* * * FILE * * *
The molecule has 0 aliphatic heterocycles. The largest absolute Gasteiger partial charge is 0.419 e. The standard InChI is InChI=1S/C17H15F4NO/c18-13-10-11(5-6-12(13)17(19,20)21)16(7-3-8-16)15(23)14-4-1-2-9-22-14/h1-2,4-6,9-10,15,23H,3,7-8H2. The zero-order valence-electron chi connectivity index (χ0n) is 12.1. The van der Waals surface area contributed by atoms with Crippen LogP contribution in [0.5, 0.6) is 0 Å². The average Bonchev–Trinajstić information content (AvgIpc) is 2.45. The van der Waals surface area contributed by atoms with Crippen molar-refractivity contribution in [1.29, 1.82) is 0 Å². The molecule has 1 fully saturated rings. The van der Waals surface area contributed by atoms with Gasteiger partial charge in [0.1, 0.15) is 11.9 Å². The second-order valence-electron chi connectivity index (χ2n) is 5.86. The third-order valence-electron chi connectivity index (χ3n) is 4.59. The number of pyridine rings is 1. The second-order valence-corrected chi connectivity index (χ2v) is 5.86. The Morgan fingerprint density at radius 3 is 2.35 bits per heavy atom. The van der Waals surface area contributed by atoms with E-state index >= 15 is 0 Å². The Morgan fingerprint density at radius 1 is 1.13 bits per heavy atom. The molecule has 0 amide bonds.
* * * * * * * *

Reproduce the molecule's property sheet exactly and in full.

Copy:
The molecule has 0 aliphatic heterocycles. The largest absolute Gasteiger partial charge is 0.419 e. The standard InChI is InChI=1S/C17H15F4NO/c18-13-10-11(5-6-12(13)17(19,20)21)16(7-3-8-16)15(23)14-4-1-2-9-22-14/h1-2,4-6,9-10,15,23H,3,7-8H2. The zero-order valence-electron chi connectivity index (χ0n) is 12.1. The van der Waals surface area contributed by atoms with Crippen LogP contribution in [0.5, 0.6) is 0 Å². The average Bonchev–Trinajstić information content (AvgIpc) is 2.45. The van der Waals surface area contributed by atoms with Crippen molar-refractivity contribution in [1.29, 1.82) is 0 Å². The molecule has 1 fully saturated rings. The van der Waals surface area contributed by atoms with Gasteiger partial charge in [0.1, 0.15) is 11.9 Å². The second-order valence-electron chi connectivity index (χ2n) is 5.86. The third-order valence-electron chi connectivity index (χ3n) is 4.59. The number of pyridine rings is 1. The second-order valence-corrected chi connectivity index (χ2v) is 5.86. The Morgan fingerprint density at radius 3 is 2.35 bits per heavy atom. The van der Waals surface area contributed by atoms with E-state index >= 15 is 0 Å². The Morgan fingerprint density at radius 1 is 1.13 bits per heavy atom. The molecule has 0 amide bonds.